Suze: But the truth of the matter is he's also right about his car loan. Let him get rid of that car loan. It's gonna be paid off in a few months. Anyway, chances are his student loan goes on and on for probably 10 years, maybe 20 years or longer. Who knows? And he would then take that money however, and he would take it and rather than saving it or doing something like that, I would take that money and I would put it towards my student loan to get me out of student loan debt. Because remember in most cases, student loan debt is not dischargeable in bankruptcy.
KT: So he's young. It's good. It's a good move. He was right.
Suze: He's right about that. But chances are KT in his mind, he's thinking, oh, I don't have a car payment anymore. So I'll take that car payment and I'll do this with it or I'll do that with it. But the correct advice is when you have student loan debt, you've paid off another debt, whatever you could afford to pay on that other debt. Now take that and put it towards your student loan and get rid of that student loan as fast as you can.
Suze: Well, because you know, a lot of people KT think, but I can afford the payment on the student loan. It's not that big of a deal. Then all of a sudden they get sick, they're in an accident, something happens, they lose their job, they can't afford to pay their student loan payment anymore. So they think that's not a big deal. It just goes into deferment or forbearance or you know, or default whatever it may be and then it doubles and doubles and doubles and then it's mandatory. So, no, get rid of that student loan debt. All right.
KT: And it follows your family too, doesn't it?
Suze: Depends on the type of they have. Ok.
KT: Next question from Christina dear Suze and KT I am a weekly listener. I've learned so much from you in the past few years. Thank you for sharing your immense wealth of knowledge with your community. My beloved sister in law recently lost her battle with cancer in August last year.
KT: She said my brother in law has twin teenage girls and they inherited money from a life insurance policy after the mom's passing. He visited us during Christmas and he told me,
Suze: Go on...
KT: he told me that his financial advisor, you ready everybody? This is, I know this is so sad. The financial advisor invested the girls, their teenagers, the girl's inheritance and whole life insurance policy.
KT: Christina said, Suze, it was a recent decision. I'm hoping it isn't too much of a loss to cancel the policies and reinvest in something else. Can he cancel the whole life policies without large penalties? And then you know, they have college funds, those costs are covered but there's so many other great things for the teenage girls. Right?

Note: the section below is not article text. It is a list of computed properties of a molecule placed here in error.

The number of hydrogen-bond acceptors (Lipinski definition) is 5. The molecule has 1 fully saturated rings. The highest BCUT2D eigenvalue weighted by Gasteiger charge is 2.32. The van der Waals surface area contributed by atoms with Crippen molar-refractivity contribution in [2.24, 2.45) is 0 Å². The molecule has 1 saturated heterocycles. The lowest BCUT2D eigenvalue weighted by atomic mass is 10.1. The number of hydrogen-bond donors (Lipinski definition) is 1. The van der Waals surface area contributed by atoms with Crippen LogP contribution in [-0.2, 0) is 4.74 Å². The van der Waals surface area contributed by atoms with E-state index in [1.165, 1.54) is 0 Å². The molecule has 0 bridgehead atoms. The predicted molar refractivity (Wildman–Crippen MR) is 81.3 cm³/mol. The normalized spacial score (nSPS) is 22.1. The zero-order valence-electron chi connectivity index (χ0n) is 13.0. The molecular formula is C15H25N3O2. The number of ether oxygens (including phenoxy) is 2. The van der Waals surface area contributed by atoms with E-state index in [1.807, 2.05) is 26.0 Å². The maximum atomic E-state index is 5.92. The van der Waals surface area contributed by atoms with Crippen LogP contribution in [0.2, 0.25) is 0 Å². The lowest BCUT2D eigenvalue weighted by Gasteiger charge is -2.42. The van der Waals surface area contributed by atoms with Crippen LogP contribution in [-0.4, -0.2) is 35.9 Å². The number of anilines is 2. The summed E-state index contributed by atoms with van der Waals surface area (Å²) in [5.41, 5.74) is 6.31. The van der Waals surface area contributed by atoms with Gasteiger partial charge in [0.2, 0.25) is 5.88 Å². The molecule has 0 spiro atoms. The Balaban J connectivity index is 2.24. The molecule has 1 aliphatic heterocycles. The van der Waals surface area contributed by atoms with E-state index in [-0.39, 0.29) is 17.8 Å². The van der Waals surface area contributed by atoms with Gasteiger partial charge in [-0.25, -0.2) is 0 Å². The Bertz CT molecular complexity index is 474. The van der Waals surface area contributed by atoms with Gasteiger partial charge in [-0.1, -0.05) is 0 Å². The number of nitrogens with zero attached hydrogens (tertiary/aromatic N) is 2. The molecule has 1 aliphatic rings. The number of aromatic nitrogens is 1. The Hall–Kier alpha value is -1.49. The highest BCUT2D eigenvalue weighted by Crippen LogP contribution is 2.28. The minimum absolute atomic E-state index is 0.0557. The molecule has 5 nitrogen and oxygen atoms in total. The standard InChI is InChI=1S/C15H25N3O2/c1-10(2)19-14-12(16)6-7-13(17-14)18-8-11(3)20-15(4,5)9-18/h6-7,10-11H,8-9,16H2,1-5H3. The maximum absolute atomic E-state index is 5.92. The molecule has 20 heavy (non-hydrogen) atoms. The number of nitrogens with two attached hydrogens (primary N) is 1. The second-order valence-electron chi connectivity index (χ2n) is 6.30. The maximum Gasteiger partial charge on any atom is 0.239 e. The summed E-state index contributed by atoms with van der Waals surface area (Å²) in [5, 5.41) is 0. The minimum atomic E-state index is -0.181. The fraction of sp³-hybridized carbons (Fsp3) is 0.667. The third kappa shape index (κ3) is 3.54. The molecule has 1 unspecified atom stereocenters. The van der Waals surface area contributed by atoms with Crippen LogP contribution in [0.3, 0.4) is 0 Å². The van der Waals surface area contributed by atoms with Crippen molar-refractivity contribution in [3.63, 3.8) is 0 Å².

Suze: The main thing again, I'm gonna say to all of you and you need to write this down.
Suze: You are to do nothing other than keep your money or your kids money. I don't care whose money it is but you are to absolutely do nothing with inherited money after you have suffered the loss of a loved one. I don't care if it's death or divorce. Just keep the money safe and sound if you have debt. If you have things like that. Ok.
Suze: Pay it off, but you never make a decision right away because you may think that you're in your body and you are not shame, shame, shame on this financial advisor. Why do I have a feeling that this financial advisor also is the same person who sold the insurance policy to your sister in law.
Suze: Just have a feeling on that most whole life policies and insurance investments like thathave what's called a free look, period, but it's only 10 to 30 days and that's it. So if you are listening to me now, you are to go to papa bear here who suffered this loss.
Suze: And I want to talk to him directly. Now, your kids are young and that money if invested properly could grow and grow and grow and really take care of them possibly for the rest of their lives.
Suze: But it will never ever do that in a whole life insurance policy.
Suze: It is a travesty that this financial advisor, in my opinion. Absolutely took advantage of your teen age daughters, the twins because they do not need an insurance policy on them. Nobody is financially dependent upon them and I'm sure you just went along with it because this person seemed like they knew what they were saying. Whatever.
Suze: Did you ever ask him? What kind of commission he or she made on that? You might want to ask them that question if you go to them and they say your past your free look, period. If you took the money out now, there's nothing we could do. You might suffer a 25% loss of everything you gave them.
Suze: I would go to that person's manager. I would go wherever I could and say I suffered the loss of my wife and this is what you do to me. I would absolutely make them give me my money back and again, just put it in a money market account for now. Interest rates are ok. You want to secure it in a CD or whatever? Ok.
Suze: But just sit on it and be safe for a right now.
Suze: I hate things like this. I know. I know. And I think the best advice to listen to that you give that over and over again is when you suffer a loss, regardless of what kind of loss don't do anything right away other than keeping your money safe and sound, I'm so so sorry. Yeah.
KT: Ok. So my last question is from Gigi. She said dear Suze, I love you. Ok, Gigi, I, I love her too. I am 66 and a half.
Suze: How much do you love me?